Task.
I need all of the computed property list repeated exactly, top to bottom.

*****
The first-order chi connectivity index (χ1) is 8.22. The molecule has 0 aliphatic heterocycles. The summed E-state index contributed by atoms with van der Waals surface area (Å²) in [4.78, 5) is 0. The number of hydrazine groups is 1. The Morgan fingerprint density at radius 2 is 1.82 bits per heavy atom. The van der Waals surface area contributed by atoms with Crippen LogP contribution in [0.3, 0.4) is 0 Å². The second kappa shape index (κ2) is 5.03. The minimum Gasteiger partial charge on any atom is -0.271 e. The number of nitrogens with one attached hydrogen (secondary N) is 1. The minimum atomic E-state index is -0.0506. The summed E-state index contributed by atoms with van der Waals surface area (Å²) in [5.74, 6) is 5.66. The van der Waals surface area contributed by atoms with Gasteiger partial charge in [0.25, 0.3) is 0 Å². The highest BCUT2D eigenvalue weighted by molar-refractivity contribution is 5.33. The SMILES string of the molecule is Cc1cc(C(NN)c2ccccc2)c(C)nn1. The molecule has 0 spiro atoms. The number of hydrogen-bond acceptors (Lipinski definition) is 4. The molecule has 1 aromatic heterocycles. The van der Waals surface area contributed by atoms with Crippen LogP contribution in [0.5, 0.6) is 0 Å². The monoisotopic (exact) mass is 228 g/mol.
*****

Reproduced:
The first-order chi connectivity index (χ1) is 8.22. The molecule has 0 aliphatic heterocycles. The summed E-state index contributed by atoms with van der Waals surface area (Å²) in [4.78, 5) is 0. The number of hydrazine groups is 1. The Morgan fingerprint density at radius 2 is 1.82 bits per heavy atom. The van der Waals surface area contributed by atoms with Crippen LogP contribution in [0.3, 0.4) is 0 Å². The second kappa shape index (κ2) is 5.03. The minimum Gasteiger partial charge on any atom is -0.271 e. The number of nitrogens with one attached hydrogen (secondary N) is 1. The minimum atomic E-state index is -0.0506. The summed E-state index contributed by atoms with van der Waals surface area (Å²) in [5.74, 6) is 5.66. The van der Waals surface area contributed by atoms with Gasteiger partial charge in [0.25, 0.3) is 0 Å². The highest BCUT2D eigenvalue weighted by molar-refractivity contribution is 5.33. The SMILES string of the molecule is Cc1cc(C(NN)c2ccccc2)c(C)nn1. The molecule has 0 spiro atoms. The number of hydrogen-bond acceptors (Lipinski definition) is 4. The molecule has 1 aromatic heterocycles. The van der Waals surface area contributed by atoms with Crippen LogP contribution in [0.5, 0.6) is 0 Å². The monoisotopic (exact) mass is 228 g/mol.